Pop culture obsessives writing for the pop culture obsessed.
Pop culture obsessives writing for the pop culture obsessed.

Weekend Box Office: Mercy is for the weak

A month and a half into one of the most anemic summers in recent box-office history, we finally have a feel-good story—or at least a better-than-expected remake of a feel-good story. In the race to update the year 1984 for the 21st century, The Karate Kid was the best around, taking a robust $56 million in its opening weekend. Given the sleeper-hit qualities of the original film—the VHS of which was worn to the point of tracking problems for your humble reporter—it stands to reason that The Karate Kid will be able to sustain its strong start for longer than the average blockbuster, too. The news wasn’t as happy for the other ‘80s property (don’t worry, Mr. Carnahan, we won’t call it a remake): The A-Team took an iffy $26 million for second place, but as Box Office Mojo’s Brandon Gray notes, those are roughly equivalent to Miami Vice numbers and not as strong attendance-wise. Enough to wipe that smug grin off Bradley Cooper’s face, no?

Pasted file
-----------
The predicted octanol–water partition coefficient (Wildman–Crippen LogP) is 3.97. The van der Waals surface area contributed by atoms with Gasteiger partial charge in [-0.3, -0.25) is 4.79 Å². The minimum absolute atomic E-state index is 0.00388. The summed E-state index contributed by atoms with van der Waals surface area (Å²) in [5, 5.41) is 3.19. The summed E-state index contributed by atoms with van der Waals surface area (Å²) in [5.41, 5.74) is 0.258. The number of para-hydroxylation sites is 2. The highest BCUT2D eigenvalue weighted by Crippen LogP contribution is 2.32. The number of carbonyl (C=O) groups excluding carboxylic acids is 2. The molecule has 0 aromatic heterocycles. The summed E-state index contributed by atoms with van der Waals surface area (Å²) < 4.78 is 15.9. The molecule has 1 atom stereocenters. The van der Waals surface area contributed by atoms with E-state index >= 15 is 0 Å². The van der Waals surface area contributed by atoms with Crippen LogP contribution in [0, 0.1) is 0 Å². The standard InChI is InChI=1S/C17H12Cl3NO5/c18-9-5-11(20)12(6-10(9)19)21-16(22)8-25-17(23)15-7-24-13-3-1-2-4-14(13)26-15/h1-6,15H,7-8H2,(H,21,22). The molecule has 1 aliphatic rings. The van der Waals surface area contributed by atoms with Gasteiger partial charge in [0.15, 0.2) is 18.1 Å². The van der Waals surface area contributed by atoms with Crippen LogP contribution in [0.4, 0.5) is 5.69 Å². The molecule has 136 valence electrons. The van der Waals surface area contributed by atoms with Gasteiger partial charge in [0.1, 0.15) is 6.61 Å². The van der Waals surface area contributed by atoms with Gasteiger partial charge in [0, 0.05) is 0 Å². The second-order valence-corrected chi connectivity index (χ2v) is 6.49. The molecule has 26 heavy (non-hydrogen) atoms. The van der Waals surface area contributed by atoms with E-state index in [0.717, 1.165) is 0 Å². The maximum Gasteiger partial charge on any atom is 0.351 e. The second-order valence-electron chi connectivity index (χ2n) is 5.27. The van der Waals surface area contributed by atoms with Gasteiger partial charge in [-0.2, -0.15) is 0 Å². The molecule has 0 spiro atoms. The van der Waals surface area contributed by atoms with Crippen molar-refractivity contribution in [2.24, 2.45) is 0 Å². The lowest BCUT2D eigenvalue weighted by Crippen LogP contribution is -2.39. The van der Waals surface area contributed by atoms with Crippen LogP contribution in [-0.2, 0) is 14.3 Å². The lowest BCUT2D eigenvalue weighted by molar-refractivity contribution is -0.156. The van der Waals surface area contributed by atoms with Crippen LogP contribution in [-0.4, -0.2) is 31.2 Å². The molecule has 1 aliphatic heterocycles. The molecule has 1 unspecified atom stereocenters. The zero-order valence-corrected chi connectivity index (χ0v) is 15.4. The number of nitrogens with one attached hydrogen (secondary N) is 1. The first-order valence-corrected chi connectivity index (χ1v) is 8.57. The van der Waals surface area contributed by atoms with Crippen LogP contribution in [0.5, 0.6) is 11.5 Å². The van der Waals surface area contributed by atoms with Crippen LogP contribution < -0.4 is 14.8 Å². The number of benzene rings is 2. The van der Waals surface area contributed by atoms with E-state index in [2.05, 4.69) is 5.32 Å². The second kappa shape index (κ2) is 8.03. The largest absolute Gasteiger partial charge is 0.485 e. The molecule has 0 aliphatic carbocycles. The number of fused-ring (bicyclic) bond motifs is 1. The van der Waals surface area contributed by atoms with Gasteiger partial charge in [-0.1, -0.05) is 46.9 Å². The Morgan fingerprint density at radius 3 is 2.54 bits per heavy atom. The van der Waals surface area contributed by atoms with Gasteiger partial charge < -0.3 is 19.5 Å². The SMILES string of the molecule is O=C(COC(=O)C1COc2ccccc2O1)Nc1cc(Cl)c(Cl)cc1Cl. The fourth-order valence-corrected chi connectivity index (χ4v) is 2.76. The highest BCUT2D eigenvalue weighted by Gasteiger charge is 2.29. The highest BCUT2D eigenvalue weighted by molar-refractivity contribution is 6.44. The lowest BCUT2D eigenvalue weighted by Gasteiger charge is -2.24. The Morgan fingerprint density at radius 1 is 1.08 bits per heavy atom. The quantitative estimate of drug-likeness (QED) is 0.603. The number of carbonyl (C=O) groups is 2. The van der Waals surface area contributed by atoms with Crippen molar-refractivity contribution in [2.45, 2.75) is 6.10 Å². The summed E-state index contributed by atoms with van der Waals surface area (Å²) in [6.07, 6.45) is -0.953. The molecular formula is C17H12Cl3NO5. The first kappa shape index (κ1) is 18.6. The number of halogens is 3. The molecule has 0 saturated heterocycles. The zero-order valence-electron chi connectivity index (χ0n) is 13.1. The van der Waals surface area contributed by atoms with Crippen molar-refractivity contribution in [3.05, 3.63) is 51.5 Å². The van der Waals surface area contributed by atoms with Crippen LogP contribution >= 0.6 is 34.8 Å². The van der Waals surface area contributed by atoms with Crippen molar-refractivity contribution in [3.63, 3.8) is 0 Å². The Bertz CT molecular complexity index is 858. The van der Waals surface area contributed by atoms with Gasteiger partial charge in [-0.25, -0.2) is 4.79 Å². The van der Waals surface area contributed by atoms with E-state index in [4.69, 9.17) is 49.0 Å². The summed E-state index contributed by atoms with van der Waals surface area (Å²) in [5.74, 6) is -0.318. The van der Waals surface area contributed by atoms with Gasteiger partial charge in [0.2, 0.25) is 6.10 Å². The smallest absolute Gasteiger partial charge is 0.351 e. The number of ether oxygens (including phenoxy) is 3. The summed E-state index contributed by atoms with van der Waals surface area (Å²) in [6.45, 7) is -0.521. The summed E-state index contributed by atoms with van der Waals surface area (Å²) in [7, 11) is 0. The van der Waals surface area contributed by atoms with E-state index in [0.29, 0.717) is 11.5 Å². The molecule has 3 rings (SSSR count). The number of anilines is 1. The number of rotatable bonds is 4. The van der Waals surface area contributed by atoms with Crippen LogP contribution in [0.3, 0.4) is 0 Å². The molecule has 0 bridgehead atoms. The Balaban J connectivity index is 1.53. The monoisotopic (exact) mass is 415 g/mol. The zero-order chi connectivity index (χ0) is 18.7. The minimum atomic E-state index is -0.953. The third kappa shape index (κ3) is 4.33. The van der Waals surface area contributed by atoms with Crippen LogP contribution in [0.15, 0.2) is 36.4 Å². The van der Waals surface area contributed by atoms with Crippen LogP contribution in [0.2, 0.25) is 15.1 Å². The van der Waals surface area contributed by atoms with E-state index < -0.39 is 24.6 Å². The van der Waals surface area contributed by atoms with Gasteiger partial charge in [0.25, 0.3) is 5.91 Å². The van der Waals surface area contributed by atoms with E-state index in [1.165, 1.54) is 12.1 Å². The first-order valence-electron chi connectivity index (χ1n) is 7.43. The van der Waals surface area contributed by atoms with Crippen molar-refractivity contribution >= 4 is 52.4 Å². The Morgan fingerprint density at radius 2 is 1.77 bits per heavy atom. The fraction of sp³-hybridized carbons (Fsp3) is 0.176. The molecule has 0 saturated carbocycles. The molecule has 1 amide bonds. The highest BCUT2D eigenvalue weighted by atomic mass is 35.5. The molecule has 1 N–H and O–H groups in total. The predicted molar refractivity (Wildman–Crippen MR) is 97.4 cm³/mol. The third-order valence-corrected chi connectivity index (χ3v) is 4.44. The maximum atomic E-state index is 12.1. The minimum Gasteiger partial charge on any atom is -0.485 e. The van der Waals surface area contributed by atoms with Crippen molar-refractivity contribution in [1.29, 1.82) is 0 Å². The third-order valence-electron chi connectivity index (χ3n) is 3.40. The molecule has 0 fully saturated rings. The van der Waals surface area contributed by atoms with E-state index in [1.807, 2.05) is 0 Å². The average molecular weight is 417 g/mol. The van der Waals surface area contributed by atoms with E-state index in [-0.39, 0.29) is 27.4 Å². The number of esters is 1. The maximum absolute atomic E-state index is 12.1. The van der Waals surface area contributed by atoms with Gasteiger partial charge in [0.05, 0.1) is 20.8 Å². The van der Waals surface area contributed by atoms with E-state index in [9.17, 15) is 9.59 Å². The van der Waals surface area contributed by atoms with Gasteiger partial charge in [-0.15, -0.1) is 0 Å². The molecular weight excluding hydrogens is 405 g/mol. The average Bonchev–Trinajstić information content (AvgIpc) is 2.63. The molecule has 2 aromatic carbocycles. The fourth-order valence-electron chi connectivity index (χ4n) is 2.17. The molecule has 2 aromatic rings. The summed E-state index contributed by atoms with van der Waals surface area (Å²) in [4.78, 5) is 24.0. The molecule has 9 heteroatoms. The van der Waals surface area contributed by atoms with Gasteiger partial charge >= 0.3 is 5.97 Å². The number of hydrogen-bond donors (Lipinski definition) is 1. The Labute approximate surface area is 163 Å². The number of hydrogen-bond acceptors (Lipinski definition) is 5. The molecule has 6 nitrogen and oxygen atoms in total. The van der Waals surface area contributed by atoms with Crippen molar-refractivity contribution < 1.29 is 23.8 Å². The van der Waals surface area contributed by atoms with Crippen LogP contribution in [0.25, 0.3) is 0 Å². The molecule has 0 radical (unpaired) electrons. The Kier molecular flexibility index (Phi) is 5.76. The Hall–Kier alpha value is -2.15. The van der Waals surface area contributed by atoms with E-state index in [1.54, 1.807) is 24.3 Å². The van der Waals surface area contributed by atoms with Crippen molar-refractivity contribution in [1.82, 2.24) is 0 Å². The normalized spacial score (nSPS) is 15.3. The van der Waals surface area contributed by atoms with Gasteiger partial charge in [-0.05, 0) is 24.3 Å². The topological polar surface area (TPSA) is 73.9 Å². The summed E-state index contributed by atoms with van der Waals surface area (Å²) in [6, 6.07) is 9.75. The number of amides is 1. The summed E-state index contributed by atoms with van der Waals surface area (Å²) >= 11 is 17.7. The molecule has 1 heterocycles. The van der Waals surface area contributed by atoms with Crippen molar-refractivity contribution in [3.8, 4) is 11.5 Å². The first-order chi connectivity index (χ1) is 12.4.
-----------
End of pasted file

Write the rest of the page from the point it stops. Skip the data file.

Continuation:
In limited release, several movies performed extremely well, buoyed by some of the best reviews of the year. (See, critics: You’re still relevant, despite being forced to see Killers with the great unwashed. Now march into your bosses’ offices and demand raises.) The Ozarks noir Winter’s Bone collected $21,350 per screen on four screens, an impressive total given its grim subject matter. (Had Roadside Attractions been bold enough to release it in as many theaters as The Karate Kid, it’d have made $78.2 million, so this still seems like a missed opportunity. And don’t try puncturing the logic of that extrapolation.) Even better was the documentary Joan Rivers: A Piece Of Work, which took $24,368 per screen on seven screens, and will be rolled out aggressively in a bid to become an Exit Through The Gift Shop-level phenomenon. Godspeed!


For more detailed numbers, visit Box Office Mojo.

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